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Crime Statistics > Capital offenses (most recent) by state

DEFINITION: Statutes pertaining to capital offense, including state constitutional codes where applicable. See source for revised statutory provisions relating to the death penalty during 2006.
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States (A to Z) Description
Alabama Intentional murder with 18 aggravating factors (Ala. Stat. Ann. 13A-5-40(a)(1)-(18))
Arizona First-degree murder accompanied by at least 1 of 14 aggravating factors (A.R.S. § 13-703(F))
Arkansas Capital murder (Ark. Code Ann. 5-10-101) with a finding of at least 1 of 10 aggravating circumstances; treason.
California First-degree murder with special circumstances; train wrecking; treason; perjury causing execution.
Colorado First-degree murder with at least 1 of 17 aggravating factors; first-degree kidnapping resulting in death; treason.
Connecticut Capital felony with 8 forms of aggravated homicide (C.G.S. 53a-54b).
Delaware First-degree murder with at least 1 statutory aggravating circumstance.
Florida First-degree murder; felony murder; capital drug trafficking; capital sexual battery.
Georgia Murder; kidnapping with bodily injury or ransom when the victim dies; aircraft hijacking; treason.
Idaho First-degree murder with aggravating factors; aggravated kidnapping; perjury resulting in death.
Illinois First-degree murder with 1 of 21 aggravating circumstances.
Indiana Murder with 16 aggravating circumstances (IC 35-50-2-9).
Kansas Capital murder with 8 aggravating circumstances (KSA 21-3439, KSA 21-4625).
Kentucky Murder with aggravating factors; kidnapping with aggravating factors (KRS 32.025).
Louisiana First-degree murder; aggravated rape of victim under age 13; treason (La. R.S. 14:30, 14:42, and 14:113).
Maryland First-degree murder, either premeditated or during the commission of a felony, provided that certain death eligibility requirements are satisfied.
Mississippi Capital murder (97-3-19(2) MCA); aircraft piracy (97-25-55(1) MCA).
Missouri First-degree murder (565.020 RSMO 2000).
Montana Capital murder with 1 of 9 aggravating circumstances (Mont. Code Ann. § 46-18-303); aggravated sexual intercourse without consent (Mont. Code Ann. § 45-5-503).
Nebraska First-degree murder with a finding of at least 1 statutorily-defined aggravating circumstance.
Nevada First-degree murder with at least 1 of 15 aggravating circumstances (NRS 200.030, 200.033, 200.035).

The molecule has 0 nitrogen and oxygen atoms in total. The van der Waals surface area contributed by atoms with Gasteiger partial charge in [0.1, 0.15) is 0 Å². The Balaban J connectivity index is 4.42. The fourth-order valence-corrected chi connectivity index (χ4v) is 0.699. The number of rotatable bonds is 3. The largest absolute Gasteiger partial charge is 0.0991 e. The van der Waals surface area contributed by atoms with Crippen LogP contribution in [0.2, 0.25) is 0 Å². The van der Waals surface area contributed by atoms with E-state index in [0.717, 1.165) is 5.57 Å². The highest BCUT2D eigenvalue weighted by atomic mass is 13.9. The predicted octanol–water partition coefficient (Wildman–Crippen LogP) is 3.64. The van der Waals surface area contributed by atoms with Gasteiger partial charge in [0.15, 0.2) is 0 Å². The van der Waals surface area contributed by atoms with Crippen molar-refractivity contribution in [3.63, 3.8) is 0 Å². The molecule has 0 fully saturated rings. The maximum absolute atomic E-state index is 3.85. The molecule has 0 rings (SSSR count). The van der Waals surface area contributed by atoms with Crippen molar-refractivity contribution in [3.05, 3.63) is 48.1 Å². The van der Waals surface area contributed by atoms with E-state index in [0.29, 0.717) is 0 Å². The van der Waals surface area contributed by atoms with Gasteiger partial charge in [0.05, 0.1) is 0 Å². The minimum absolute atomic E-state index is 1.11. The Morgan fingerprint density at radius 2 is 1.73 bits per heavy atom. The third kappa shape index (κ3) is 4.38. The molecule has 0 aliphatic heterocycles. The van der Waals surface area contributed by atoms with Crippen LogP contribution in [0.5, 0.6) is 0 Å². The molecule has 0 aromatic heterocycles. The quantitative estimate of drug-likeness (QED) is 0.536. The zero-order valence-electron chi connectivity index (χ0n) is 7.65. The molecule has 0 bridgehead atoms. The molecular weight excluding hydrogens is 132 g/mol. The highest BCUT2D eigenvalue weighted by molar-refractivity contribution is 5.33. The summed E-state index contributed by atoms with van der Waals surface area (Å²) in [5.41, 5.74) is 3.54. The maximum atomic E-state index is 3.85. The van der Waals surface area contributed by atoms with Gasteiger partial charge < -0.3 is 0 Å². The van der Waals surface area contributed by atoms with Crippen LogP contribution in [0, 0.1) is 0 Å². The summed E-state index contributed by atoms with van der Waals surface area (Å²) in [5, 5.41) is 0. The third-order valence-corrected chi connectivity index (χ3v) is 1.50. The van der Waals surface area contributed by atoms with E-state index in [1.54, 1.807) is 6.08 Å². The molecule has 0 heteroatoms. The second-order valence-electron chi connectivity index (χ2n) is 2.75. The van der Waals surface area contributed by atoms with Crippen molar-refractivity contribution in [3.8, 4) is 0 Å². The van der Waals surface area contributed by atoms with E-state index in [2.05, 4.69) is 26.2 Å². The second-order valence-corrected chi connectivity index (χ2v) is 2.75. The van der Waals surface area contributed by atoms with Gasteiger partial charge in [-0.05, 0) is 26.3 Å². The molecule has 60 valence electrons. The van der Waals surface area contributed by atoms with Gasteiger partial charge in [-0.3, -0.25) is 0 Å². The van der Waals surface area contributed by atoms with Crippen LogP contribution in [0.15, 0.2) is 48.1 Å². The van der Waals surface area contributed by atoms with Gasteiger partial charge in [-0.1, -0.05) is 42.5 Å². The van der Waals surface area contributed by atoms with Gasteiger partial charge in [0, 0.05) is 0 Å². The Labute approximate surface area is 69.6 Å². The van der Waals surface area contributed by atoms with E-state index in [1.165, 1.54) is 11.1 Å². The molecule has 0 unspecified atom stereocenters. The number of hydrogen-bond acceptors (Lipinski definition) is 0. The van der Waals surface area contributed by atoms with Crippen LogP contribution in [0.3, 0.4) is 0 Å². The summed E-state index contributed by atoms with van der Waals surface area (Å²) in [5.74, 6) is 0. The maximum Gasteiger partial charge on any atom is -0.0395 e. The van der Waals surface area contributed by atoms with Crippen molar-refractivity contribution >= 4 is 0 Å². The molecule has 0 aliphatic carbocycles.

New Hampshire Six categories of capital murder (RSA 630:1, RSA 630:5).
New Jersey Murder by one's own conduct, by solicitation, committed in furtherance of a narcotics conspiracy, or during commission of a crime of terrorism (NJSA 2C:11-3c).
New Mexico First-degree murder with at least 1 of 7 statutorily-defined aggravating circumstances (Section 30-2-1 A, NMSA).
New York First-degree murder with 1 of 13 aggravating factors (NY Penal Law §125.27).
North Carolina First-degree murder (NCGS §14-17).
Ohio Aggravated murder with at least 1 of 10 aggravating circumstances (O.R.C. secs. 2903.01, 2929.02, and 2929.04).
Oklahoma First-degree murder in conjunction with a finding of at least 1 of 8 statutorily-defined aggravating circumstances; sex crimes against a child under 14 years of age.
Pennsylvania First-degree murder with 18 aggravating circumstances.
South Carolina Murder with 1 of 12 aggravating circumstances (§ 16-3-20(C)(a)); criminal sexual conduct with a minor with 1 of 9 aggravators (§ 16-3-655).
South Dakota First-degree murder with 1 of 10 aggravating circumstances.
Tennessee First-degree murder with 1 of 15 aggravating circumstances (Tenn. Code Ann. § 39-13-204).
Texas Criminal homicide with 1 of 9 aggravating circumstances (TX Penal Code 19.03).
Utah Aggravated murder (76-5-202, Utah Code Annotated).
Virginia First-degree murder with 1 of 13 aggravating circumstances (VA Code § 18.2-31).
Washington Aggravated first-degree murder.
Wyoming First-degree murder.

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"Capital offenses by state", Bureau of Justice Statistics, 2006. Retrieved from http://www.StateMaster.com/graph/cri_cap_off-crime-capital-offenses

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